Those Living in Glass Houses Shouldn’t Throw Stones
Tom then provided some examples of Tilson’s trading mistakes, showing that value investors can make stupid money-losing trades just as easily as anyone else. On October 6, 2008, Tilson was quoted as saying: “This is a great opportunity to invest in the market. We are putting money in hand over fist.” He also said his favorite individual stock was the satellite technology and digital set-top box manufacturer EchoStar Corp. (NasdaqGS: SATS).
What happened next?
Echostar fell 43% in the next six weeks. To this day, Echostar has never closed at a price as high as it did on October 6, 2008. Who’s the sucker now, Whitney?
Tom then gave another example. On January 22, 2010 Tilson said on CNBC: “I’m shorting the Hell out of homebuilders because America won’t need any homes for years.”
What happened next?
Homebuilders — as measured by the SPDR Homebuilder ETF (NYSE: XHB) — skyrocketed 34% over the next three months. To this day, XHB has never closed at a price as low as it did on January 22, 2010. Who’s your daddy, Tilson?
If Tilson had sold covered calls on Echostar or sold puts on his homebuilder short, he would have lost less money than he actually did.
Game, set, and match Tom Sosnoff! The point is that any type of risk-taking investment, whether it be purchasing stocks or trading options, can lose money. What’s important is how intelligently you trade; that is what determines your long-term profitability. Looking at the mediocre performance of the mutual fund Tilson manages, I’d say Tilson should shut up and stop casting stones at option traders smarter than him. Even his idol Warren Buffett sells put options to lower the cost of stock purchases, for heaven’s sake!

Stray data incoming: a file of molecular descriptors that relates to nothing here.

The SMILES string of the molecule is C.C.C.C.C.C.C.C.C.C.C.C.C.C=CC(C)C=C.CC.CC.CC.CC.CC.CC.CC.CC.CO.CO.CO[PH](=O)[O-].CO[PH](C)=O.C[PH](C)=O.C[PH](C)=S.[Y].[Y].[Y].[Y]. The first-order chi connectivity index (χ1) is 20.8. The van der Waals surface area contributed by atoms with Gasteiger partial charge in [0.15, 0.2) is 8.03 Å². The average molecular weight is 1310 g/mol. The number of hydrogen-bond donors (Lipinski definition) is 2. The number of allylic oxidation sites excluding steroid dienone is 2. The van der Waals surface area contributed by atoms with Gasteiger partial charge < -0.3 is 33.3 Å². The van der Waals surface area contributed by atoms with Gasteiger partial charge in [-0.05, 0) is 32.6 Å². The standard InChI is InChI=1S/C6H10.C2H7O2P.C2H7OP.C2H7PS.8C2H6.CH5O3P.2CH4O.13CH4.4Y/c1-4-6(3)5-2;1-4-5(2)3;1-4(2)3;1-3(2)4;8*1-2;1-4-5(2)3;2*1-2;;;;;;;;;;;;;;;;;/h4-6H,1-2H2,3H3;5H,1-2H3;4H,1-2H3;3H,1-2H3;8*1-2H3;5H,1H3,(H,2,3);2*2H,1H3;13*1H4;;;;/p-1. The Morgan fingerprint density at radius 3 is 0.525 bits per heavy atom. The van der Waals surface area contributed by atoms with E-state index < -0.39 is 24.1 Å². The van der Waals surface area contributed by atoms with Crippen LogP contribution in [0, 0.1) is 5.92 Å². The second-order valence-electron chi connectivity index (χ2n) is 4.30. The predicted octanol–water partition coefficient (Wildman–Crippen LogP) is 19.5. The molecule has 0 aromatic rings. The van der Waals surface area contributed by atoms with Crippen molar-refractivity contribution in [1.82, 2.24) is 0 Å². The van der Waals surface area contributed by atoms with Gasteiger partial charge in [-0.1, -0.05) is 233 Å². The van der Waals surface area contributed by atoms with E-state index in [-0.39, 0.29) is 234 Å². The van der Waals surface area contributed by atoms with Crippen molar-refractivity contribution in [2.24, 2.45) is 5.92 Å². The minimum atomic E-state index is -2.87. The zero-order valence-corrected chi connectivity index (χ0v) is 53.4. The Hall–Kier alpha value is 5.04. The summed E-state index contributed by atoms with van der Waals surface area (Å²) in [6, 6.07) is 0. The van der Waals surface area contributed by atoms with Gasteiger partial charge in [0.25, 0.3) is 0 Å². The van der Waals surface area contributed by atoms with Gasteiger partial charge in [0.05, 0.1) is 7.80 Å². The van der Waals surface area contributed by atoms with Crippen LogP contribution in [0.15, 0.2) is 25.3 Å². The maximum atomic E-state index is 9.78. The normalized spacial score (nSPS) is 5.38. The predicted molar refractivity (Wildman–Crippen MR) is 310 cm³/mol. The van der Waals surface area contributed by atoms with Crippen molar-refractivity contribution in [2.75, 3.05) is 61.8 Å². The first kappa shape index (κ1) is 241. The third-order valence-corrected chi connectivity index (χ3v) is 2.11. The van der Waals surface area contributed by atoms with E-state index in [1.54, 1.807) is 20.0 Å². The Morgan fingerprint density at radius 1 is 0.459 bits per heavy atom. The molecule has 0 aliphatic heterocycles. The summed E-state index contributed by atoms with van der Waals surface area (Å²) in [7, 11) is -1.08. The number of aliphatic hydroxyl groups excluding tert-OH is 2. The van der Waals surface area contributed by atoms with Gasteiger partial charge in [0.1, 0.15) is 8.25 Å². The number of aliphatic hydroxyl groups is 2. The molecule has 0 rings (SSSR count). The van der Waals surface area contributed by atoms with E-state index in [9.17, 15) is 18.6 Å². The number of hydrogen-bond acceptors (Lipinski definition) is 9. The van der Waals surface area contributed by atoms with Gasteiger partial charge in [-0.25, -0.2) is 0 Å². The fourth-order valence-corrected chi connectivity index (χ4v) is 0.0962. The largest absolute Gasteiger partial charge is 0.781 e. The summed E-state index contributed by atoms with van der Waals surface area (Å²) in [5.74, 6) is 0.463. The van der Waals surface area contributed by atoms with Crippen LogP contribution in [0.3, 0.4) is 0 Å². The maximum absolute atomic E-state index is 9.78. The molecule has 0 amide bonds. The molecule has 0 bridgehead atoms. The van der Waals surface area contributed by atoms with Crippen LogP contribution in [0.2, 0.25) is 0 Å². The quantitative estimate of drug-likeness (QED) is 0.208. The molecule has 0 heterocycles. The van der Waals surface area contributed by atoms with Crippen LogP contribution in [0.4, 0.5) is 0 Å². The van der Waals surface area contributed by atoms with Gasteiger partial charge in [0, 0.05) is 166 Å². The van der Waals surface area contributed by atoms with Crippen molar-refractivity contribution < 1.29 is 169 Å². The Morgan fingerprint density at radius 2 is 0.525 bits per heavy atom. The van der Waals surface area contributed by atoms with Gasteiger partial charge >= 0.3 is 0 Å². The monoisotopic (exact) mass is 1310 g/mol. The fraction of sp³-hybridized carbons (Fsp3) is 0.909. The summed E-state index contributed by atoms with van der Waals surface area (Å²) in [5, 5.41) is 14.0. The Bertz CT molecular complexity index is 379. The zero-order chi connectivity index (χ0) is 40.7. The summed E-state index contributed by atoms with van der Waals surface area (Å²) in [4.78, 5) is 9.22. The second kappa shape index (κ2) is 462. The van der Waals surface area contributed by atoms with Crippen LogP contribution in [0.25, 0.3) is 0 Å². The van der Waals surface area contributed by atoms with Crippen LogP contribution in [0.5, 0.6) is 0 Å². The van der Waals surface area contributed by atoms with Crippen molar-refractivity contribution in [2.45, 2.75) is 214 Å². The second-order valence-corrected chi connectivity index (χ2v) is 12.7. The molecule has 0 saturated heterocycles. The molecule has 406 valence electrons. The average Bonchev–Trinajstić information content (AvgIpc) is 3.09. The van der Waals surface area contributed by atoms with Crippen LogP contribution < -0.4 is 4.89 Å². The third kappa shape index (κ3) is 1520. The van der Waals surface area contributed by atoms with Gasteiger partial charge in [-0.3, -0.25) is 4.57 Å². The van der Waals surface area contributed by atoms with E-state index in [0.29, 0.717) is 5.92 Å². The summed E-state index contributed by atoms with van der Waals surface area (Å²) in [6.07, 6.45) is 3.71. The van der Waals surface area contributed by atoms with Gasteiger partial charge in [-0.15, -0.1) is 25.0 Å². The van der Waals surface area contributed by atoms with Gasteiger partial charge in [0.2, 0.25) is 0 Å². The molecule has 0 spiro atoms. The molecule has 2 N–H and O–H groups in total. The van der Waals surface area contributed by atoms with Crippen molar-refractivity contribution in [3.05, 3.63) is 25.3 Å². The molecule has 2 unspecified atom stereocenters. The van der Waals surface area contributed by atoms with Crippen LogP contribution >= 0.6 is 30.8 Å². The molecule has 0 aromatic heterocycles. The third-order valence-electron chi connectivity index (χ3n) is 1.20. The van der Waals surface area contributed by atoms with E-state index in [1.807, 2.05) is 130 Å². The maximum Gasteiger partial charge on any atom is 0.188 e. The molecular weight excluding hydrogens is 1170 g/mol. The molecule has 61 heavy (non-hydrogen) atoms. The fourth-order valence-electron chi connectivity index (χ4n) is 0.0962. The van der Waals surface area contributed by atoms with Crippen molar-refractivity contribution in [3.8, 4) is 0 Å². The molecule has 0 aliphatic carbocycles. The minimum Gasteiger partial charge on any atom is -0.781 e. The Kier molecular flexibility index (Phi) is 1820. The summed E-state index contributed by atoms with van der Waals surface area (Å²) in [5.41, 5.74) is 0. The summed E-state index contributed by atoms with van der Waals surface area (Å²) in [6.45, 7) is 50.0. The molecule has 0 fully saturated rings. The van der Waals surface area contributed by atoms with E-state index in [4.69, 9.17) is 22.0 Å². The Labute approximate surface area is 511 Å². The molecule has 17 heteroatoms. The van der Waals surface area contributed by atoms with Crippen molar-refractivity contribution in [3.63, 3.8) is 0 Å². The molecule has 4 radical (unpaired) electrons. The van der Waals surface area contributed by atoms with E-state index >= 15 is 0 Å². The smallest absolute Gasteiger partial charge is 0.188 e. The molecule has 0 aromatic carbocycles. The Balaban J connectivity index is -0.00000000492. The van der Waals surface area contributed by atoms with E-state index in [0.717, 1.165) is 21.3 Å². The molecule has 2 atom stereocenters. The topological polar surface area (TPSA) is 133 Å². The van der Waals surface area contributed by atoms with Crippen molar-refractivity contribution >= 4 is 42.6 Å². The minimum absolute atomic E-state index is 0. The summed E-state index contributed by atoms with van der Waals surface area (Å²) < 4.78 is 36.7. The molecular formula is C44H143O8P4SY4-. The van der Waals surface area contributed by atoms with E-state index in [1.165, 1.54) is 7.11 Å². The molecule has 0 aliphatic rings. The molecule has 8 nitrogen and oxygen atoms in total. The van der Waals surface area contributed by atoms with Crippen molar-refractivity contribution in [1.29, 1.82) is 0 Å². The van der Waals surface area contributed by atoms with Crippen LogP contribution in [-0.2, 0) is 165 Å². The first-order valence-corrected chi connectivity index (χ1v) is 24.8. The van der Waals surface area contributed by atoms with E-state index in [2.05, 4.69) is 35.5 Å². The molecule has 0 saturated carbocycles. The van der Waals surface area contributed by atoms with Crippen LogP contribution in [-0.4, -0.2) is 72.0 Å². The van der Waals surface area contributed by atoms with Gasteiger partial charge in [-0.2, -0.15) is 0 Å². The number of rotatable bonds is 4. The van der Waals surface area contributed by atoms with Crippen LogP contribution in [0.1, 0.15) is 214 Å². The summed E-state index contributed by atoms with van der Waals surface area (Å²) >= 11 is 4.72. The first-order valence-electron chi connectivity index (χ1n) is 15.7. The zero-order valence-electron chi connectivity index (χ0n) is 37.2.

Bearish on Bonds
Enough about Tilson. The rest of Tom’s talk was very informative. His favorite bullish trades are natural gas (NYSE:UNL) and the Euro (NYSE: FXE). But what really seemed to pique his interest was his favorite bearish trade right now: long-term U.S. treasury bonds (NYSE: TLT). Interestingly, he thinks the current bond laddering actions of brokers to enhance the yield on customer cash deposits will make the ultimate interest rate rise worse. About a month ago, I wrote how TD Ameritrade was getting hurt by the Fed’s zero interest rate policy (ZIRP).
According to Tom, brokers are taking the cash deposited by customers and investing it in bond ladders in order to earn higher rates of return. I spoke a little about ladders in Part 4 of my asset allocation series. In essence, brokers are lending long term and borrowing short-term. Whenever you have different fixed-income durations for your assets and liabilities, you are asking for trouble. Just ask Thailand about 1997. (then again, don’t; they have enough problems right now). When short-term rates rise, Tom predicts that brokers will unwind their bond ladders and bring their assets and liabilities back in synch duration-wise. This unwinding will cause them to sell these longer-term bonds, which will result in long-term interest rates rising faster than they otherwise would have.